“…This is an eternal decree for your generations, in order to distinguish between the
sacred and the profane and between the contaminated and the pure.” (Leviticus 10:9, 10)
Parashat Sh’mini describes the eighth day of the ordination of Aaron and his sons as the Kohen Gadol (High Priest) and kohanim (priests), respectively. The ceremony ends when, “Aaron lifted his hands toward the people and blessed them. He then descended from preparing the sin offering, the burnt offering, and the peace offering. “ (Lev. 9:22) The sequence seems clear: Aaron blesses the people and then performs the sacrifice. So why does the Babylonian Talmud claim the sacrifices are performed first and only then Aaron blesses the people (BT Megillah 18a)?
Rabbi Avraham Isaac Kook (1865-1935; first Chief Rabbi of Palestine during the British Mandate explains: the kohanim serve God by performing the sacrificial rites and by teaching and elevating the people (Malachi 2:7). The Priestly Blessing (Num. 6:24-17) combines those two functions. When the Kohen Gadol performs the sacrifice and is spiritually lifted up, he then transmits that inspiration to the people through his blessing. This resolves the conflict between the interpretations: the Kohen Gadol blesses the people after fulfilling one role (performing the sacrifice), but before fulfilling the other (teaching and elevating the people).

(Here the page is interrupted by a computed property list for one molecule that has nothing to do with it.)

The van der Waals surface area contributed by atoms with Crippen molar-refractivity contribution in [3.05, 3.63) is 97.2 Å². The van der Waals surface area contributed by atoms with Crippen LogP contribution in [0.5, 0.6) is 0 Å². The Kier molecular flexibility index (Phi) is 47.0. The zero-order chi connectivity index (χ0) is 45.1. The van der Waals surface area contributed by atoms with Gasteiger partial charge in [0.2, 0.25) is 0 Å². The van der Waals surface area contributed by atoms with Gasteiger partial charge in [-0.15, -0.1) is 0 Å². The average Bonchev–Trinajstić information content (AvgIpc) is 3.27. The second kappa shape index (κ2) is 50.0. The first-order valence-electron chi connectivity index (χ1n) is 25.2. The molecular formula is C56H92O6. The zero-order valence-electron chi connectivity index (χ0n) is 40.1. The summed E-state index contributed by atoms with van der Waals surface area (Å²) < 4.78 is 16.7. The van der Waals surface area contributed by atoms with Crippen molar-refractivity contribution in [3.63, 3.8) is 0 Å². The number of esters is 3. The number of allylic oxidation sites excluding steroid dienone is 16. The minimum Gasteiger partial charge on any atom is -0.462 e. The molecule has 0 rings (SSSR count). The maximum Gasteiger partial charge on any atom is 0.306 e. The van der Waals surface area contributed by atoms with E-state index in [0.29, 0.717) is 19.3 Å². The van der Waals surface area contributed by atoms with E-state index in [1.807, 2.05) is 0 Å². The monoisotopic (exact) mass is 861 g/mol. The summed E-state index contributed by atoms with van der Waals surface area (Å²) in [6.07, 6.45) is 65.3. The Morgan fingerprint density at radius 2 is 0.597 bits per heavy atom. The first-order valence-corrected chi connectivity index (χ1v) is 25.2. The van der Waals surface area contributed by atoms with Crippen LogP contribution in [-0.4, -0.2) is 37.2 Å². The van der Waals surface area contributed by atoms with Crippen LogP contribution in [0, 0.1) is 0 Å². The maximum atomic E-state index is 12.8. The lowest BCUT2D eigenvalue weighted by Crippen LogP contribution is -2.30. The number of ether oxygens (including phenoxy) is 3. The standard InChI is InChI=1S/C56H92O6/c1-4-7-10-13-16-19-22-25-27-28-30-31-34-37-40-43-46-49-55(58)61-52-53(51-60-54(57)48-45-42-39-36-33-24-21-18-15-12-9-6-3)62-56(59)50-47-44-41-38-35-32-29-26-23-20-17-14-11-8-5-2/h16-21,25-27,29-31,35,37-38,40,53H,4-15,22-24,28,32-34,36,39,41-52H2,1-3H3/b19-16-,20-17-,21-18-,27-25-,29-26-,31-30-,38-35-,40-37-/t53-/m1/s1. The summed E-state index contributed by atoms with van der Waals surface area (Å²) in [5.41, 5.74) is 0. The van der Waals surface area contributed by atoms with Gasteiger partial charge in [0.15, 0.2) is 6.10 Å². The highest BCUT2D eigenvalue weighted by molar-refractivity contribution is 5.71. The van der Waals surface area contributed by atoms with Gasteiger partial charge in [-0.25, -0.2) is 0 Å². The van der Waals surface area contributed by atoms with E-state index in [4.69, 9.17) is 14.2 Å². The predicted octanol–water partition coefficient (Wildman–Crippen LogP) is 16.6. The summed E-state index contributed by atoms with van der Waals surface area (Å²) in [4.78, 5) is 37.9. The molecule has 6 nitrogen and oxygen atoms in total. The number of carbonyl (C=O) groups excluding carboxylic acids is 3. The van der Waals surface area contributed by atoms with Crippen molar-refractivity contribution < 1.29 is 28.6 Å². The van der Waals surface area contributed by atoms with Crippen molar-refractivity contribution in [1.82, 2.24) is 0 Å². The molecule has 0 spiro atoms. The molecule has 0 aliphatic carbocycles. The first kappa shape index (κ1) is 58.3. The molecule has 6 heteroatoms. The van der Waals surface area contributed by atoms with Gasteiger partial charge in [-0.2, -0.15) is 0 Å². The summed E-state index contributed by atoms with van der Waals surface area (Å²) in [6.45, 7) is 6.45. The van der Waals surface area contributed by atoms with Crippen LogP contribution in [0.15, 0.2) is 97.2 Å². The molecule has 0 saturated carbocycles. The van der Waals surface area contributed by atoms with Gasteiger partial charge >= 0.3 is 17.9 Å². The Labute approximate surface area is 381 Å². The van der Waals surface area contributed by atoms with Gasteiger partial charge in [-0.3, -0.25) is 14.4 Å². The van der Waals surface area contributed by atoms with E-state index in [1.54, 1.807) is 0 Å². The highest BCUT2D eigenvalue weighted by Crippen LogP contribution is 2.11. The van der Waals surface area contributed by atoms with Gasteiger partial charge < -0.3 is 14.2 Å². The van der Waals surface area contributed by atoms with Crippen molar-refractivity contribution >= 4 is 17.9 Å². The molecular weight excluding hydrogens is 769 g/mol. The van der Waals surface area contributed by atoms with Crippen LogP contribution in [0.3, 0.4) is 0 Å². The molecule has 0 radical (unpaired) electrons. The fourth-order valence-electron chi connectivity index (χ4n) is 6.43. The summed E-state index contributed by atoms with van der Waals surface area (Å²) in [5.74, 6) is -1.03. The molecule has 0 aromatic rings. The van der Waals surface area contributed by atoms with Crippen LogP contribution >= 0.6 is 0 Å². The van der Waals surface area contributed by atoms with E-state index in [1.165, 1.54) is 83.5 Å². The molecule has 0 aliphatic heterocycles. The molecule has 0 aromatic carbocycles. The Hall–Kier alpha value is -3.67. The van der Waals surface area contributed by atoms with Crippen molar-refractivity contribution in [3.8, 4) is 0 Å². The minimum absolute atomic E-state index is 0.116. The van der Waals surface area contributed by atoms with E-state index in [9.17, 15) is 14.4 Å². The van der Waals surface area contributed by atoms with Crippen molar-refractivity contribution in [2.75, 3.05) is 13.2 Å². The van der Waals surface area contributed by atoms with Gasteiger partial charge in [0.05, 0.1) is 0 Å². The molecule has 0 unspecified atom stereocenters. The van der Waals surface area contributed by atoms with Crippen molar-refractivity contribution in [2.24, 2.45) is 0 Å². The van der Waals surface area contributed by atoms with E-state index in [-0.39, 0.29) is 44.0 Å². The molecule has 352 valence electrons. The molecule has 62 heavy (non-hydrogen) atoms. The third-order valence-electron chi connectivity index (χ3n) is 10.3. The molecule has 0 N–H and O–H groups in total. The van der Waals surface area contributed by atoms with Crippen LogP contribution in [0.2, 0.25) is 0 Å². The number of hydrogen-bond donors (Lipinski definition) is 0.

The act of blessing connects past, present, and future. The Kohen Gadol recites the blessing because of his past actions (performing the sacrifice), but with hope of its future effect (inspiring the people). Our liturgy echoes this when we ask for acceptance of our prayer at the end of the amidah, or standing prayer (Psalms 19:15). It makes more sense to recite this before praying. But, like the Kohen Gadol’s blessing, it reminds us to apply the just-said intentions to our actions in the day to come.
Gut Shabbos/Shabbat Shalom